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Ecosystem Consequences of Tree Monodominance for Nitrogen Cycling in Lowland Tropical Forest  [PDF]
E. N. Jack Brookshire, Steven A. Thomas
PLOS ONE , 2013, DOI: 10.1371/journal.pone.0070491
Abstract: Understanding how plant functional traits shape nutrient limitation and cycling on land is a major challenge in ecology. This is especially true for lowland forest ecosystems of the tropics which can be taxonomically and functionally diverse and rich in bioavailable nitrogen (N). In many tropical regions, however, diverse forests occur side-by-side with monodominant forest (one species >60% of canopy); the long-term biogeochemical consequences of tree monodominance are unclear. Particularly uncertain is whether the monodominant plant-soil system modifies nutrient balance at the ecosystem level. Here, we use chemical and stable isotope techniques to examine N cycling in old-growth Mora excelsa and diverse watershed rainforests on the island of Trinidad. Across 26 small watershed forests and 4 years, we show that Mora monodominance reduces bioavailable nitrate in the plant-soil system to exceedingly low levels which, in turn, results in small hydrologic and gaseous N losses at the watershed-level relative to adjacent N-rich diverse forests. Bioavailable N in soils and streams remained low and remarkably stable through time in Mora forests; N levels in diverse forests, on the other hand, showed high sensitivity to seasonal and inter-annual rainfall variation. Total mineral N losses from diverse forests exceeded inputs from atmospheric deposition, consistent with N saturation, while losses from Mora forests did not, suggesting N limitation. Our measures suggest that this difference cannot be explained by environmental factors but instead by low internal production and efficient retention of bioavailable N in the Mora plant-soil system. These results demonstrate ecosystem-level consequences of a tree species on the N cycle opposite to cases where trees enhance ecosystem N supply via N2 fixation and suggest that, over time, Mora monodominance may generate progressive N draw-down in the plant-soil system.
Does Postponement Explain the Trend to Later Childbearing in France  [PDF]
Máire Ní Bhrolcháin,Laurent Toulemon
Vienna Yearbook of Population Research , 2005,
Abstract: Fertility rates in most developed societies have been declining at younger ages and rising at older ages. This phenomenon is widely referred to as reflecting the postponement of fertility. But is this an accurate description? The present paper considers whether recent changes in the age-pattern of childbearing in France can be described as postponement. The statistical features of time series of rates are distinguished from the underlying behavioural process generating them. Criteria for the presence of postponement are proposed. In the absence of detailed, longitudinal information on intentions, the occurrence or otherwise of postponement is assessed by indirect means. Some evidence is found consistent with fertility postponement in recent decades. However, it cannot be interpreted causally, and so cannot be used either to explain recent trends or to anticipate future trends. Much more detailed evidence is required to establish the existence of postponement in the behavioural sense than is generally assumed.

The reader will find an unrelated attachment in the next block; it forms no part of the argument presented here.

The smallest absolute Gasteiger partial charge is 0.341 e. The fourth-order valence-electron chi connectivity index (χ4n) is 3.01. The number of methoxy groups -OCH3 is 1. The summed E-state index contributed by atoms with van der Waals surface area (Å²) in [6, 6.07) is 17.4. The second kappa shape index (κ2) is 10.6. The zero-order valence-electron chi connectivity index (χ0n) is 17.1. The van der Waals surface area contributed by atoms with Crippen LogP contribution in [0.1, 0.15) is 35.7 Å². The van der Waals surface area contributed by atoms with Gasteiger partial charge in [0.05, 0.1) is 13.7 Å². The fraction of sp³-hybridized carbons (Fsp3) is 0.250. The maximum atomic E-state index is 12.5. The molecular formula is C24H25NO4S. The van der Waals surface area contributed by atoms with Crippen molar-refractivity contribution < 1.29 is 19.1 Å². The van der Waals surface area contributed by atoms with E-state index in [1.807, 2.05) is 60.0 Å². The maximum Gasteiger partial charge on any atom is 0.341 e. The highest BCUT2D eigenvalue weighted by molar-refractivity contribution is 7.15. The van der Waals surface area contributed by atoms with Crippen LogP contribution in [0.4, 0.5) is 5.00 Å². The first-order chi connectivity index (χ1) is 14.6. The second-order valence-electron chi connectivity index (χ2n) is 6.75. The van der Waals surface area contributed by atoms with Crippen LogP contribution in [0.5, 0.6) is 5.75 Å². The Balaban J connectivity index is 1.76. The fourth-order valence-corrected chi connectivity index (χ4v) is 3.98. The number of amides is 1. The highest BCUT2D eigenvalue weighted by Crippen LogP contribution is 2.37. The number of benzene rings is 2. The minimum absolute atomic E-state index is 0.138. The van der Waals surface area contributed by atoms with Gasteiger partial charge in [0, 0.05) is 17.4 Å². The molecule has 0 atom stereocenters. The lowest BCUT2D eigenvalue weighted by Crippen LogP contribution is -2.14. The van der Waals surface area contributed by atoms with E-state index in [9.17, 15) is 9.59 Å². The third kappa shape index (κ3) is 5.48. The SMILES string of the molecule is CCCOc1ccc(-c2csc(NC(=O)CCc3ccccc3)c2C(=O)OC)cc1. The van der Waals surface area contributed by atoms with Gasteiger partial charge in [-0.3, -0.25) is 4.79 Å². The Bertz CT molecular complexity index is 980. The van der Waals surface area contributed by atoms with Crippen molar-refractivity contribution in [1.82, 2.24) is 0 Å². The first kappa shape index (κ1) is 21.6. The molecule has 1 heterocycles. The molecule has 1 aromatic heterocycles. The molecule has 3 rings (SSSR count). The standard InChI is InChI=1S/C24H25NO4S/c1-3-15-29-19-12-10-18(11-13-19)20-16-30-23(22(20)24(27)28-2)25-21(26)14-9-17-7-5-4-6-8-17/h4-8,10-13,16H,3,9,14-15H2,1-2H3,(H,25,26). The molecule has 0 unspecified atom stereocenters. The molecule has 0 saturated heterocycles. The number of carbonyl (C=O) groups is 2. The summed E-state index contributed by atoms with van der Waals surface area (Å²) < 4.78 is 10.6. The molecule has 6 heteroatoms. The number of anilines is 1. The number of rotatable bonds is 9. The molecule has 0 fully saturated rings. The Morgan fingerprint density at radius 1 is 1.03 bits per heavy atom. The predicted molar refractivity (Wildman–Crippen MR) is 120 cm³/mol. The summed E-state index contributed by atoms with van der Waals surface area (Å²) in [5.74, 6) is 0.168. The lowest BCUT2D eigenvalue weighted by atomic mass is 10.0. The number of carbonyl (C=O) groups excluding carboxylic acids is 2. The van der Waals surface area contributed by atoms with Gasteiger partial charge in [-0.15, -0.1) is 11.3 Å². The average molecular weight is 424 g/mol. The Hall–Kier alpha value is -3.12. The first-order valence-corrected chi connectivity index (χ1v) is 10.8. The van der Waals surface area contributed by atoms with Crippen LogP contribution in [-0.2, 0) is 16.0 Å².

A review of phytoplankton dynamics in tropical African lakes
Mzime R. Ndebele-Murisa,Charles F. Musil,Lincoln Raitt
South African Journal of Science , 2010, DOI: 10.4102/sajs.v106i1/2.64
Abstract: This paper provides a synthesis of current knowledge on phytoplankton production, seasonality, and stratification in tropical African lakes and considers the effects of nutrient enrichment and the potential impacts of climate warming on phytoplankton production and composition. Tropical African lakes are especially sensitive to climate warming as they experience wide fluctuations in the thermocline over a narrow range of high water temperatures. Recent climate warming has reduced phytoplankton biomass and production in the lakes. A decline in the production of palatable chlorophytes and an increase in cyanobacteria has led to reduced zooplankton production and a consequent decline in fish stocks, all of which can be associated with the elevated water temperatures. This indicates that even moderate climate warming may destabilise phytoplankton dynamics in tropical African lakes, thereby reducing water quality and food resources for planktivorous fish, with consequent negative impacts on human livelihoods.
Does natural selection explain the selforganization of the entire cosmos?  [PDF]
Jack Claycomb
Extreme Life, Biospeology & Astrobiology , 2012,